Actually, you have two concerns: controlling your own feelings of burnout and minimizing the stress your employees feel.
As an effective manager, you should provide employees with the information they need to do a good job. You should give regular feedback. You should say "thank you"—regularly. You should involve your employees in decisions that affect their work—don’t let them feel powerless—and be sure to recognize a job well done. If you can’t provide money, then consider other forms of recognition. Establish easy-to-use channels of communication so they can tell you when there are problems (like unrealistic deadlines).
Maybe they need help. If so, see that they get the resources they need. In short, be alert to employee needs for help. Most important, if you see one of your employees is evidently tired and suffering from work overload, then you should look for ways to reduce his or her responsibilities. If you suspect that an employee is putting in extra hours from fear of being laid off, then provide reassurance if you can, or level with the employee about his or her lack of a future within the company.
What about yourself? To help minimize the stress that stems from overwork, the best advice is to learn to pace yourself. The most successful managers I know are those who have learned to go on overdrive for a period, then slow down for a time, then speed up once more, and at the end of the day take a break.
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If you feel this stressed out while at the office, take a walk around the block. If you don’t want to leave the office, at least step away from your desk—say, walk over to the office copier to do your own copying. The object is to get away for a brief period from that stack of paperwork or long list of e-mails awaiting your attention.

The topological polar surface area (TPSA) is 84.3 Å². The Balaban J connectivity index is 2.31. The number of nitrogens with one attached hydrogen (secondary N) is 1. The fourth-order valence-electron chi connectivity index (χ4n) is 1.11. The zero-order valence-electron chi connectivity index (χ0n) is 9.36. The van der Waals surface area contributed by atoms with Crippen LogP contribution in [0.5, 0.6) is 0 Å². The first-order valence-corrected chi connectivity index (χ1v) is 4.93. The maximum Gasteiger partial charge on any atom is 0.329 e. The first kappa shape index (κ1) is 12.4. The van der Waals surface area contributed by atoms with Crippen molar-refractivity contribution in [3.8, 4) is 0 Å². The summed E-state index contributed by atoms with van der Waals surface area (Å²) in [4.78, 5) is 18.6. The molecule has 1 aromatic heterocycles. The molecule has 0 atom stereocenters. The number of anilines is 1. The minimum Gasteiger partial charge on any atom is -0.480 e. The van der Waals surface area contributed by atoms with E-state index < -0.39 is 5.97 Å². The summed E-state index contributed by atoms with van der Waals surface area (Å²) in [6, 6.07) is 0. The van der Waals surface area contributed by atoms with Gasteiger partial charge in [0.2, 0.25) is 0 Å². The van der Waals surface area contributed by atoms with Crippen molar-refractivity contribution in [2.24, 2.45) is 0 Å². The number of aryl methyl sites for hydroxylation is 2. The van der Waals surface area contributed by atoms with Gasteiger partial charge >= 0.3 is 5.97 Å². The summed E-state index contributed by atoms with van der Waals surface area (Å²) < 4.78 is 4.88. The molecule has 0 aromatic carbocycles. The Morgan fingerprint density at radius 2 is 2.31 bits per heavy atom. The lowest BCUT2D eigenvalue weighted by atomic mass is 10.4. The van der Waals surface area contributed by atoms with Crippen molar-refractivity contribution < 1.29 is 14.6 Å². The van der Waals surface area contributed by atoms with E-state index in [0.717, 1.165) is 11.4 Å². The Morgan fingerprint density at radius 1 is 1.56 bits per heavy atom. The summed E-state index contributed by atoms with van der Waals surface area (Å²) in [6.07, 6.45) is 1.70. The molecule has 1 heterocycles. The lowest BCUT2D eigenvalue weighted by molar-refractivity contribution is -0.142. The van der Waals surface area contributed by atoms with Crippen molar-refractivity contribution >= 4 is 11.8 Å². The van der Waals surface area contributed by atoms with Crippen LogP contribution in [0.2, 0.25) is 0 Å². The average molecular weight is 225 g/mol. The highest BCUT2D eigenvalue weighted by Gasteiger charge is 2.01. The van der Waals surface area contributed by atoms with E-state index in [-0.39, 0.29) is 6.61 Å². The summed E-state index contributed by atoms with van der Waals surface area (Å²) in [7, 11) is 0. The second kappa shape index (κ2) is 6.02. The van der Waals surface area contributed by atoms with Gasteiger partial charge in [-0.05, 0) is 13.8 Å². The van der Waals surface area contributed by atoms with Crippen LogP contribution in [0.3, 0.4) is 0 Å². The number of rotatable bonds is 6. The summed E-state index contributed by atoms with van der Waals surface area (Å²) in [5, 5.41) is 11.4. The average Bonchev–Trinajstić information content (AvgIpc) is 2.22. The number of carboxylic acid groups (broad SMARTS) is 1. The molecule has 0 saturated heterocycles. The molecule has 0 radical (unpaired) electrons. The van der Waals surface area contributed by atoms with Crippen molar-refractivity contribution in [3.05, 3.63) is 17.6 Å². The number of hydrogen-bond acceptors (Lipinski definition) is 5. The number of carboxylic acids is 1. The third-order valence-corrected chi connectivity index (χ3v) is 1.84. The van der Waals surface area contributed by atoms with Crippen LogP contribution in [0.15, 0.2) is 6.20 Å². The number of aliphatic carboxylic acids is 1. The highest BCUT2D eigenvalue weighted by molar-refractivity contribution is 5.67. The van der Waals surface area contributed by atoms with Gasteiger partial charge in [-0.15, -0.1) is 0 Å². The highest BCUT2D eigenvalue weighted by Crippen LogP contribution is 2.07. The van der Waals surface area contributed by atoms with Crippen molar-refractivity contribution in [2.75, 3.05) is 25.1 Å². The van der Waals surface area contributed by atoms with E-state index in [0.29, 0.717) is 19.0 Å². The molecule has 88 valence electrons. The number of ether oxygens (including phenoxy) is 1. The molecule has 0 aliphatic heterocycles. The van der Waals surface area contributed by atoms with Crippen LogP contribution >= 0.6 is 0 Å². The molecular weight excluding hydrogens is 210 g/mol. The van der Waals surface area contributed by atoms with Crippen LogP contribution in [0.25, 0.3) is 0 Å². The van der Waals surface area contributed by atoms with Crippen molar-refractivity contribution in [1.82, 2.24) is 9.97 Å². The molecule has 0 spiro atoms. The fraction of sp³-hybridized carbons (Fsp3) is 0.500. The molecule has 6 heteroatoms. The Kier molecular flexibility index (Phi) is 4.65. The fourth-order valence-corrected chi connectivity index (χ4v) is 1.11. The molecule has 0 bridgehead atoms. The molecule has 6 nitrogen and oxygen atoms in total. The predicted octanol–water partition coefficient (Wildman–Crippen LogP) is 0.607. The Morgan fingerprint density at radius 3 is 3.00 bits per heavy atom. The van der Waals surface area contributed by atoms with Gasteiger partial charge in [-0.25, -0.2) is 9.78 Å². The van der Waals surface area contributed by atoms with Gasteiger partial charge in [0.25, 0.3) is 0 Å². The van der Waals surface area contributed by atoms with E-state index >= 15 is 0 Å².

Don’t worry how you will fit a big project into your workday. Plan, instead, how you will get it done. Work on it when you feel most energetic and can be most productive. Ask yourself, "When is it easiest for me to do a task? When is it toughest?" If you don’t know, keep a record over a period of time, and then try to adjust your work schedule so you do the most stressful tasks when your energy is at its highest level.
Finally, try to put people and situations into perspective. When you look at each situation at the office as a matter of life and death, you can develop tremendous feelings of stress. Ask yourself, "What is the worst that can happen if I don’t complete this project on schedule? Will the world end?" The answer: no. Ask yourself, "Will I lose my job?" The answer: unlikely. "Will my manager think less of me? The answer: perhaps, but more likely the extra time taken might produce a better report or analysis, which will please your manager, particularly if he or she has been warned in advance about the delay.
Frame your questions to evaluate potentially stressful situations and help keep overreaction to a minimum.
In any discussion of work fatigue and burnout, mention needs to be made not only of the long hours but also of other factors, like:
Task demands. Managerial positions are particularly stressful because of time deadlines, performance evaluation responsibilities and decision-making activities. Boundary-spanning activities can also be demanding, as they require dealing with myriad people with different backgrounds, interests, and demands.
Role demands. When responsibilities and roles aren’t clear, stress can occur. Over time, the stresses can lead to burnout. Differences between an individual’s values or beliefs and those of leaders within his or her organization are another cause of role conflict.
Physical environment. A poor work environment can add to the feelings of stress, especially if it is in conjunction with long hours. Think of some cubicles that are about the size of walk-in closets, or office environments in which employees freeze in winter and perspire in summer from poorly regulated thermostats.
Interpersonal demands. Differences with others with whom you work can cause work to be less pleasant. In time, interpersonal conflicts can mean severe pressure on the body and spirit and lead to burnout. Fellow workers with abrasive personalities are sources of interpersonal stress. So is an authoritarian management style. Even informal relationships, however, can add to stress. While friendships can be supportive, they can also be demanding if they impose behavioral norms.